ROME -- For the wider world, this Sunday will be remarkable as the day when Pope John Paul II is beatified. But John Paul himself would probably insist that it’s even more significant as “Divine Mercy Sunday,” a liturgical feast based on the teachings of an early 20th century Polish nun and visionary named St. Faustina Kowalska.
John Paul II died on April 2, 2005, just after a vigil Mass for Divine Mercy Sunday, and six years later, he’s being beatified on the day itself.
John Paul, of course, always had an exquisite sense of timing, and the intersection between his death and beatification, and the Divine Mercy feast which he established in 2000, is a classic expression of it. Fr. Slawomir Oder, postulator of the sainthood cause, has written: “Of the thousands of women and men of God that [John Paul] beatified and canonized, the figure most dear to him was probably the Polish sister Faustina Kowalska, apostle of the Divine Mercy devotion.”
What was it about the teachings of Kowalska, who died of tuberculosis in 1938 at the age of 33, which so appealed to the late pope? In effect, her message and her life story stirred three deep currents in John Paul’s soul:
- His strong mystical streak
- His insistence on God as the only alternative to tyranny, especially Nazism and Communism
- His Polish nationalism
Faustina Kowalska was born in August 1905 to a peasant family in Poland, the third of ten children. She only attended school for three years until she was compelled to seek work as a housekeeper to support her family. At the age of 20 she entered a convent of the Congregation of the Sisters of Our Lady of Mercy, where she spent the next 13 years toiling as a cook, gardener and porter.
That surface quiet, however, masked a remarkable interior life.
From 1931 to her death in 1938, Faustina reported a staggering range of spiritual experiences, including visions, a hidden stigmata, bilocation, the reading of human souls, prophecy, as well as mystical engagement and marriage. She also believed that Jesus, Mary and several saints, such as Teresa, delivered private revelations to her on a regular basis, which she recorded in a diary that eventually stretched over more than 600 pages. (It was later published with the title, Divine Mercy in My Soul.)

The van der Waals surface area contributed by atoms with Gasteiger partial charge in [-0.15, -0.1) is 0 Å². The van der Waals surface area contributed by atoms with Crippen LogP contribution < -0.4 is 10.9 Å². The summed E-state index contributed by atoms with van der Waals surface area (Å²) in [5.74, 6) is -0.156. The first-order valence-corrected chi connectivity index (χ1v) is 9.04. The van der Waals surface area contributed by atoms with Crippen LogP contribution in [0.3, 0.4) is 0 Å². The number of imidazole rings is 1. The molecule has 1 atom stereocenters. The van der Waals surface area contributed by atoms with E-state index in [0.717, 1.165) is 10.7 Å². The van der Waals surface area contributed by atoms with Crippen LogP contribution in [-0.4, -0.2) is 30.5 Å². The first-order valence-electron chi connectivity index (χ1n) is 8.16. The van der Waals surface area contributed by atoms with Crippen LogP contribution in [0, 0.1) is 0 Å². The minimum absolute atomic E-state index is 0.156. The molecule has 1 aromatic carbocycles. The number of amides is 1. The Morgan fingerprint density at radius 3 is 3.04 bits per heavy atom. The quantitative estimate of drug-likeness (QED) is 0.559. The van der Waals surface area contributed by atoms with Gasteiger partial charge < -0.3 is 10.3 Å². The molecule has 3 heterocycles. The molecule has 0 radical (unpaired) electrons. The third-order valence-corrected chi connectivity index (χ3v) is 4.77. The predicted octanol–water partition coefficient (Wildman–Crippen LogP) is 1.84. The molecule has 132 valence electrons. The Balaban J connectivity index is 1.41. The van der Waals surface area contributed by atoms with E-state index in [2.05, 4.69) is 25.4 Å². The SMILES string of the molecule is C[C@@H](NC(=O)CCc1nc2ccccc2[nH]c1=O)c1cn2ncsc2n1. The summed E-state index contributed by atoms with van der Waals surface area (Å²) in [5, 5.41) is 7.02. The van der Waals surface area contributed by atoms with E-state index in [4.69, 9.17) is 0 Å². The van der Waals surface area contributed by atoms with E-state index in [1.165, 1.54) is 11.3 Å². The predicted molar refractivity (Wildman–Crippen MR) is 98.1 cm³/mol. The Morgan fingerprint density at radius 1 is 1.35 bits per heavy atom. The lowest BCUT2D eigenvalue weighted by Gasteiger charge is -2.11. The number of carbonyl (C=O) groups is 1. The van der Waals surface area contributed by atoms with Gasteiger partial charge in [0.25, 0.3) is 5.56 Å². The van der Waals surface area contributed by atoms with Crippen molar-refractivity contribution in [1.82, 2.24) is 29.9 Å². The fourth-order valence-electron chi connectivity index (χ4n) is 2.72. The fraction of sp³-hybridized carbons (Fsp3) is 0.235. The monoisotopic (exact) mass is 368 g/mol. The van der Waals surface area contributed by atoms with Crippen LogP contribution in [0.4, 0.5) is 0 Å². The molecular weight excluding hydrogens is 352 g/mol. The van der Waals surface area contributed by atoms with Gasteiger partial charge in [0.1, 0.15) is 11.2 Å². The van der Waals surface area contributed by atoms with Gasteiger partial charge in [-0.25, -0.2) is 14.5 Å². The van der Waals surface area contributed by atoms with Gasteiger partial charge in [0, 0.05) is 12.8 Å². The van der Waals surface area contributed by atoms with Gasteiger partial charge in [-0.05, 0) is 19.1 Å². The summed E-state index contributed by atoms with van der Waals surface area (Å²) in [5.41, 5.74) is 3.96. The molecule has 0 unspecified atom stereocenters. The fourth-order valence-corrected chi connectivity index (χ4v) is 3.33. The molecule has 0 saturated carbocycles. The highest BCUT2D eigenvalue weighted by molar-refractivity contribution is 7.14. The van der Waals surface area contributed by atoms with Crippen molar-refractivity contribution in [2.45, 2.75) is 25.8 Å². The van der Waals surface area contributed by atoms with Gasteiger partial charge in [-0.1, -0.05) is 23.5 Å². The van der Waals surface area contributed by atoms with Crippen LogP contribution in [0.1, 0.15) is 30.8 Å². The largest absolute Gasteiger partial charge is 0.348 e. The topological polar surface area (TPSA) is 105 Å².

The basic message is that humans should be merciful as God is merciful. Put another way, it’s that human beings cannot be merciful to one another unless they first acknowledge their dependence on God’s mercy.
Faustina’s spiritual director commissioned an artist to render a painting of Christ as he appeared in her visions, which has become a well-known image of Jesus with two rays of light streaming from his heart, with the motto “Jesus, I Trust in You.” (The red represents the blood that flowed from Christ’s side when struck with a spear on the cross, the white the water). Faustina also devised various prayers and spiritual acts which have become the basis for the “Divine Mercy” devotion as many Catholics practice it today.
John Paul II was palpably, unmistakably devoted to Faustina and her message.
He first developed a strong attachment to her and to the Divine Mercy devotion as a young seminarian. Later, as the Archbishop of Krakow in 1965, he opened Faustina’s cause for sainthood. As pope, John Paul’s 1980 encyclical Dives in Misericordia was heavily influenced by Kowalska’s teaching, although he didn’t mention her by name in the text. John Paul beatified Faustina in 1993 and canonized her in 2000, making her the first saint of the new millennium. In the same year, he established “Divine Mercy Sunday” as a feast of the universal church on the first Sunday after Easter.
To be sure, both the Divine Mercy devotion, as well as John Paul’s powerful attachment to it, have their critics. Some see Faustina’s insistence on human unworthiness as excessive. Others object to the way the feast of Divine Mercy was placed within the Easter season (in compliance with Jesus’ instructions to Faustina), hence “disrupting,” they say, the peak period on the liturgical calendar. Still others say the pope shouldn’t have used his office to foist his personal spirituality on the rest of the church.